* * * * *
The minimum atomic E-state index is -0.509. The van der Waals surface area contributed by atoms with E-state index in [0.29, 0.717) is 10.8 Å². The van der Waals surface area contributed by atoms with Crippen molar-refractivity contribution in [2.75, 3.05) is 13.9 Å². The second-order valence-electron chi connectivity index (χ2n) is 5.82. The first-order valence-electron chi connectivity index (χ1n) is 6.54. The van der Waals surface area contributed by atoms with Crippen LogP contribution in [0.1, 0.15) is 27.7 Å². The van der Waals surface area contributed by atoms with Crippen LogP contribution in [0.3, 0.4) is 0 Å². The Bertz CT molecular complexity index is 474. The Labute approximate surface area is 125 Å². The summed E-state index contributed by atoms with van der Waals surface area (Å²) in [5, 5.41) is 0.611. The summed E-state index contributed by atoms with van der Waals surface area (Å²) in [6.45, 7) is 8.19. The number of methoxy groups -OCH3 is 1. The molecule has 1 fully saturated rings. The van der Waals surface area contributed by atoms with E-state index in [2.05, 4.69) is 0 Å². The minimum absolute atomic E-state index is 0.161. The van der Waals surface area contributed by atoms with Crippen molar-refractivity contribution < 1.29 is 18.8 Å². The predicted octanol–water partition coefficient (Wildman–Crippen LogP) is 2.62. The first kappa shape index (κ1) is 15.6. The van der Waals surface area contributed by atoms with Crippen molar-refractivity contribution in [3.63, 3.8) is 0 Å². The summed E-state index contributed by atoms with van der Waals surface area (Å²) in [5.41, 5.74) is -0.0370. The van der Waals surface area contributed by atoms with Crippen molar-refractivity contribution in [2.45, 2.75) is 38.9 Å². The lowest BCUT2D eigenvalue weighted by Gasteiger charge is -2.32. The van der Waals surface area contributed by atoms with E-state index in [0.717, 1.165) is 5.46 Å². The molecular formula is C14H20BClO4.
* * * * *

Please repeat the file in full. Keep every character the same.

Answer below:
The minimum atomic E-state index is -0.509. The van der Waals surface area contributed by atoms with E-state index in [0.29, 0.717) is 10.8 Å². The van der Waals surface area contributed by atoms with Crippen molar-refractivity contribution in [2.75, 3.05) is 13.9 Å². The second-order valence-electron chi connectivity index (χ2n) is 5.82. The first-order valence-electron chi connectivity index (χ1n) is 6.54. The van der Waals surface area contributed by atoms with Crippen LogP contribution in [0.1, 0.15) is 27.7 Å². The van der Waals surface area contributed by atoms with Crippen LogP contribution in [0.3, 0.4) is 0 Å². The Bertz CT molecular complexity index is 474. The Labute approximate surface area is 125 Å². The summed E-state index contributed by atoms with van der Waals surface area (Å²) in [5, 5.41) is 0.611. The summed E-state index contributed by atoms with van der Waals surface area (Å²) in [6.45, 7) is 8.19. The number of methoxy groups -OCH3 is 1. The molecule has 1 fully saturated rings. The van der Waals surface area contributed by atoms with E-state index in [2.05, 4.69) is 0 Å². The minimum absolute atomic E-state index is 0.161. The van der Waals surface area contributed by atoms with Crippen molar-refractivity contribution < 1.29 is 18.8 Å². The predicted octanol–water partition coefficient (Wildman–Crippen LogP) is 2.62. The first kappa shape index (κ1) is 15.6. The van der Waals surface area contributed by atoms with Crippen molar-refractivity contribution in [3.63, 3.8) is 0 Å². The summed E-state index contributed by atoms with van der Waals surface area (Å²) in [5.41, 5.74) is -0.0370. The van der Waals surface area contributed by atoms with Crippen molar-refractivity contribution in [2.45, 2.75) is 38.9 Å². The lowest BCUT2D eigenvalue weighted by Gasteiger charge is -2.32. The van der Waals surface area contributed by atoms with E-state index in [0.717, 1.165) is 5.46 Å². The molecular formula is C14H20BClO4.